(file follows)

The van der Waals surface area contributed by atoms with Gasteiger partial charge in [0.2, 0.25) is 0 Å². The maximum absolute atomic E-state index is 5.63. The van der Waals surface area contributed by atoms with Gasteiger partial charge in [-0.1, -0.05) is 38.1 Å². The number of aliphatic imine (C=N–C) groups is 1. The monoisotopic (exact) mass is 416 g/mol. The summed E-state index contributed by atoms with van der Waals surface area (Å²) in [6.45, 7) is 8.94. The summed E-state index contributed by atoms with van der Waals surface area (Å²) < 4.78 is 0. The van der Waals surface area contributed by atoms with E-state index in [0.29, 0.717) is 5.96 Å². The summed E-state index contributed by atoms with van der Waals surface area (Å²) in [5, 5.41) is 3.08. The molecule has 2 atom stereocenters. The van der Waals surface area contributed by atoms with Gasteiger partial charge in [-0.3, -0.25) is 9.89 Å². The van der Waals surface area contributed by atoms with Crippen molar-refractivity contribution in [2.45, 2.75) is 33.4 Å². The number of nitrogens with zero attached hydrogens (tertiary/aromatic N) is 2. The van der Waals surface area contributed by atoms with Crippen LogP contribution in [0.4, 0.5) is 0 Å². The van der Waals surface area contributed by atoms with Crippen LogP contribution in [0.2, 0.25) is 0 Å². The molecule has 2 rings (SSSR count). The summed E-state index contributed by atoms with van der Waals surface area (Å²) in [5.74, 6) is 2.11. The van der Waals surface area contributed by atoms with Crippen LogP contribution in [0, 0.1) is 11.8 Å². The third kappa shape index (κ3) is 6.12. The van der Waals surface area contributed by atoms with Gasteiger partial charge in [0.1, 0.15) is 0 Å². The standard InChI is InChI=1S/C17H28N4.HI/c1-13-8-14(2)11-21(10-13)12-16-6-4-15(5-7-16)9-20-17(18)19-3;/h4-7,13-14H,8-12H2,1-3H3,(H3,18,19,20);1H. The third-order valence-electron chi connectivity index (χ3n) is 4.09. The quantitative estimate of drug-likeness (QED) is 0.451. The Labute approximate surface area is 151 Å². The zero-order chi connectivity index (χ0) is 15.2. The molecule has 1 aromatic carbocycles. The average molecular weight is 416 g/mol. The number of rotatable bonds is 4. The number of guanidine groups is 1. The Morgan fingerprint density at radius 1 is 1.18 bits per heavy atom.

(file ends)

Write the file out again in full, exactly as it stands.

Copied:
The van der Waals surface area contributed by atoms with Gasteiger partial charge in [0.2, 0.25) is 0 Å². The maximum absolute atomic E-state index is 5.63. The van der Waals surface area contributed by atoms with Gasteiger partial charge in [-0.1, -0.05) is 38.1 Å². The number of aliphatic imine (C=N–C) groups is 1. The monoisotopic (exact) mass is 416 g/mol. The summed E-state index contributed by atoms with van der Waals surface area (Å²) in [6.45, 7) is 8.94. The summed E-state index contributed by atoms with van der Waals surface area (Å²) < 4.78 is 0. The van der Waals surface area contributed by atoms with E-state index in [0.29, 0.717) is 5.96 Å². The summed E-state index contributed by atoms with van der Waals surface area (Å²) in [5, 5.41) is 3.08. The molecule has 2 atom stereocenters. The van der Waals surface area contributed by atoms with Gasteiger partial charge in [-0.3, -0.25) is 9.89 Å². The van der Waals surface area contributed by atoms with Crippen molar-refractivity contribution in [2.45, 2.75) is 33.4 Å². The number of nitrogens with zero attached hydrogens (tertiary/aromatic N) is 2. The van der Waals surface area contributed by atoms with Crippen LogP contribution in [0.4, 0.5) is 0 Å². The van der Waals surface area contributed by atoms with Crippen LogP contribution in [0.2, 0.25) is 0 Å². The molecule has 2 rings (SSSR count). The summed E-state index contributed by atoms with van der Waals surface area (Å²) in [5.74, 6) is 2.11. The van der Waals surface area contributed by atoms with Crippen LogP contribution in [0, 0.1) is 11.8 Å². The third kappa shape index (κ3) is 6.12. The van der Waals surface area contributed by atoms with Gasteiger partial charge in [0.1, 0.15) is 0 Å². The standard InChI is InChI=1S/C17H28N4.HI/c1-13-8-14(2)11-21(10-13)12-16-6-4-15(5-7-16)9-20-17(18)19-3;/h4-7,13-14H,8-12H2,1-3H3,(H3,18,19,20);1H. The third-order valence-electron chi connectivity index (χ3n) is 4.09. The quantitative estimate of drug-likeness (QED) is 0.451. The Labute approximate surface area is 151 Å². The zero-order chi connectivity index (χ0) is 15.2. The molecule has 1 aromatic carbocycles. The average molecular weight is 416 g/mol. The number of rotatable bonds is 4. The number of guanidine groups is 1. The Morgan fingerprint density at radius 1 is 1.18 bits per heavy atom.